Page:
MANILA, Philippines – First Metro Investment Corporation (FMIC), the investment banking arm of the Metrobank Group, said the Philippine economy is expected to continue its strong performance in 2014.
FMIC forecasts a 7 to 7 percent growth in the country’s gross domestic product (GDP), well within the government’s growth target of 6.5 to 7.5 percent.
"The country has shown resilience, we are still the best performing economy in ASEAN with a 7.4 percent GDP growth in the first nine months of 2013. Our fundamentals remain intact and will be able to withstand volatilities in 2014, be it domestic or global," FMIC chairman Francisco Sebastian said in a briefing on Monday.
FMIC chairman Francisco Sebastian at Philippines 2014: Resiliency Amidst Uncertainty
Economist Dr. Victor Abola said the reconstruction and rehabilitation efforts in areas affected by typhoon “Yolanda” in November 2013 will be one of the drivers in the economy’s growth.
The government is spending an estimated P361 billion until 2016 for the rehabilitation work, P100 billion of which will be spent in 2014.
Abola said from the total estimated budget, P163.8 billion will come from peso loans, which he said is still within the country’s budget. The P60 billion will come from aid while the remaining P112.5 billion will come from foreign loans.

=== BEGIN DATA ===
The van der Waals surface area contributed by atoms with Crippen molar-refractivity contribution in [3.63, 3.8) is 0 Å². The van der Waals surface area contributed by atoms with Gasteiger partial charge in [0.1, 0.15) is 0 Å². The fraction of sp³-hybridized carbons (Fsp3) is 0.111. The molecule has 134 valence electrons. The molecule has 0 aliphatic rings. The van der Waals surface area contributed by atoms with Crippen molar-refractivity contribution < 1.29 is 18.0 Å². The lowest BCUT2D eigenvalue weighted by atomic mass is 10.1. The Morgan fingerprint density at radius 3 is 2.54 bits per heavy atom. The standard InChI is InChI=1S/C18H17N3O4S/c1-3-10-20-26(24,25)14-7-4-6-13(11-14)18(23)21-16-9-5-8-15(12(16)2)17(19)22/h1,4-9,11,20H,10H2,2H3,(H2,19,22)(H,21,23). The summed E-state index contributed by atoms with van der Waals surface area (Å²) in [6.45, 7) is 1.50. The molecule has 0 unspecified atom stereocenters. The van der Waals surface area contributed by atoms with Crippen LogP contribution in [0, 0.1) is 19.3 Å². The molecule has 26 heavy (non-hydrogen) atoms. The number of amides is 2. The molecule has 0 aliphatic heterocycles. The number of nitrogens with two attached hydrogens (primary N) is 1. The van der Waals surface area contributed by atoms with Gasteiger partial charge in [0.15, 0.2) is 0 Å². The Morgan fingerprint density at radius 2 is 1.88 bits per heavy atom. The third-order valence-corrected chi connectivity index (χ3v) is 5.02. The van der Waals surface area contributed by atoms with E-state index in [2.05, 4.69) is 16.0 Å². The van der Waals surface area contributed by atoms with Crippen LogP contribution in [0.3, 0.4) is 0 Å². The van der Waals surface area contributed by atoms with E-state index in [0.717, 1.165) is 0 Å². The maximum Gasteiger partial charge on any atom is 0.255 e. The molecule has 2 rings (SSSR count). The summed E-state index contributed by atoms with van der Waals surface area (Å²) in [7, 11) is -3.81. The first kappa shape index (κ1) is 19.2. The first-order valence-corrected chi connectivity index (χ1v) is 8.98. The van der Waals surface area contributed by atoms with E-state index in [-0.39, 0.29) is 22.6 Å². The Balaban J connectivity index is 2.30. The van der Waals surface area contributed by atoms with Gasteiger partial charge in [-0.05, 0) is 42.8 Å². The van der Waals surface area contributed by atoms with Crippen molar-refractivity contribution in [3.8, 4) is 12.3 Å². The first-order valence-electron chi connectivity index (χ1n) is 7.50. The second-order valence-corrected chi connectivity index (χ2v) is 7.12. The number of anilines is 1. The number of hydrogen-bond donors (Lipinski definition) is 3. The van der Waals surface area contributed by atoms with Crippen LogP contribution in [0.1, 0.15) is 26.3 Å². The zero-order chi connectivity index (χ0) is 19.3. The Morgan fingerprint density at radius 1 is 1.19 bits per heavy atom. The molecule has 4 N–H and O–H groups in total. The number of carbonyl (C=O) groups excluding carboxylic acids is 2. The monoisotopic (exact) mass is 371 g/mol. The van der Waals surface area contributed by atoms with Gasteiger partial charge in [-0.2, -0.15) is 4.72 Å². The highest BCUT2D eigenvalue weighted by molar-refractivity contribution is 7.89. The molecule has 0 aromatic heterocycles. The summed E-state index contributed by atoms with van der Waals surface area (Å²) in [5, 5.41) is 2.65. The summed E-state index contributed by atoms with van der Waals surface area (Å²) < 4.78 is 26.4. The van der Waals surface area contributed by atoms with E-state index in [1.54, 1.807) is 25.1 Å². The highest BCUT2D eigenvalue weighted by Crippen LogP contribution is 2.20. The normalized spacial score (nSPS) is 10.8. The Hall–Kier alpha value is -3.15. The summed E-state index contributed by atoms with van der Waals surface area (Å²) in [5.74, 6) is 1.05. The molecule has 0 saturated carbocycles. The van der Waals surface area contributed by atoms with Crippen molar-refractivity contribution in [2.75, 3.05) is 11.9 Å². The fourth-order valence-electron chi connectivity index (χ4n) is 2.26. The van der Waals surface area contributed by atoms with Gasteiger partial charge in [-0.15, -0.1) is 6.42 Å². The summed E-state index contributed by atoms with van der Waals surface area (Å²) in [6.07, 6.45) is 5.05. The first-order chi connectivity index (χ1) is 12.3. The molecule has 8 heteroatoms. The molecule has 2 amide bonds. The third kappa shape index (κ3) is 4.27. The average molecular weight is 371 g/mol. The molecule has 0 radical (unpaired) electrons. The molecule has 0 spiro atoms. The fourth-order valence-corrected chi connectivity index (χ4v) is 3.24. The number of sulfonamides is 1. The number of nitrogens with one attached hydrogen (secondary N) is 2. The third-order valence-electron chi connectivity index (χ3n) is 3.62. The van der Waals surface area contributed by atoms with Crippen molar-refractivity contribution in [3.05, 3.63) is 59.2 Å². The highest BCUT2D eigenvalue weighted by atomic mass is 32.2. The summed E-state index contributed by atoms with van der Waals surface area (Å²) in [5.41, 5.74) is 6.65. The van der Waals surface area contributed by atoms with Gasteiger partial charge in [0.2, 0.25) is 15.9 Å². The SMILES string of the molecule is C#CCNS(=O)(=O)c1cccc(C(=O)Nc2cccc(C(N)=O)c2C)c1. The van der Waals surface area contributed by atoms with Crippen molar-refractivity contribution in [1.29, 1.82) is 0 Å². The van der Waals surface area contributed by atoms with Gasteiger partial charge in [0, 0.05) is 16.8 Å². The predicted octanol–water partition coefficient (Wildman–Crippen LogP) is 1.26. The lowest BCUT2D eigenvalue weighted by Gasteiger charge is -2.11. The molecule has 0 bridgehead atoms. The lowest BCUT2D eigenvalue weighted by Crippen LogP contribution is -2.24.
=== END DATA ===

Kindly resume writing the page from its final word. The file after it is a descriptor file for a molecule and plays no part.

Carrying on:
Abola said the forecast is attainable despite a possible 2 percent drop in the agricultural sector due to last year’s calamities.
He added that the recovery of US and Japan, and soft crude prices in Iran, US and China may boost the economy.
Abola warned, however, that a delay in the rehabilitation of Yolanda-affected areas will adversely affect the growth forecast.
“It’s a risk in terms of reaching the 7 and 7.5 percent. If we don’t go fast enough, we will go below the 7 percent. It will pull down [growth] because it is a lot of spending from the national government and private sector. That’s a lot of rebuilding that has to be done,” he told ABS-CBNNews.com.
He added that the dispute on the power rate hike also poses as a risk to growth forecast if it is not resolved immediately.
“That has to be resolved right away because that gives the signal to the stability of our investment environment and it should not be settled on the basis of popular perceptions,” he said.
The Supreme Court issued a 60-day halt order on the P4.15 per kilowatt-hour increase by the Manila Electric Co. (Meralco) on December 23.
The TRO stopped both the Energy Regulatory Commission (ERC) and Meralco from implementing the power rate increase.
FMIC president Roberto Dispo, meanwhile, said the “pork barrel” scam is another risk factor that may affect economic growth in 2014.
Inflation, local currency
FMIC also expects inflation to remain manageable at 3.8 percent to 4 percent in 2014, which is within the Bangko Sentral ng Pilipinas’ target of 3 percent to 5 percent.
FMIC noted that while inflation is likely to continue its upward movement in the early part of 2014, it is anticipated to decelerate before the year ends.
Remittances from overseas Filipino workers (OFW) are also projected to increase 6 percent to 7 percent in 2014 as more OFWs are expected to send money to those affected by the typhoon.
The Philippine peso, meanwhile, is seen to average at 43 and 46 against the US dollar in 2014, while a 6 percent to 10 percent jump is seen at the country's exports due to US recovery and China's steady growth.
Imports, on the other hand, are projected to grow between 8 percent and 12 percent.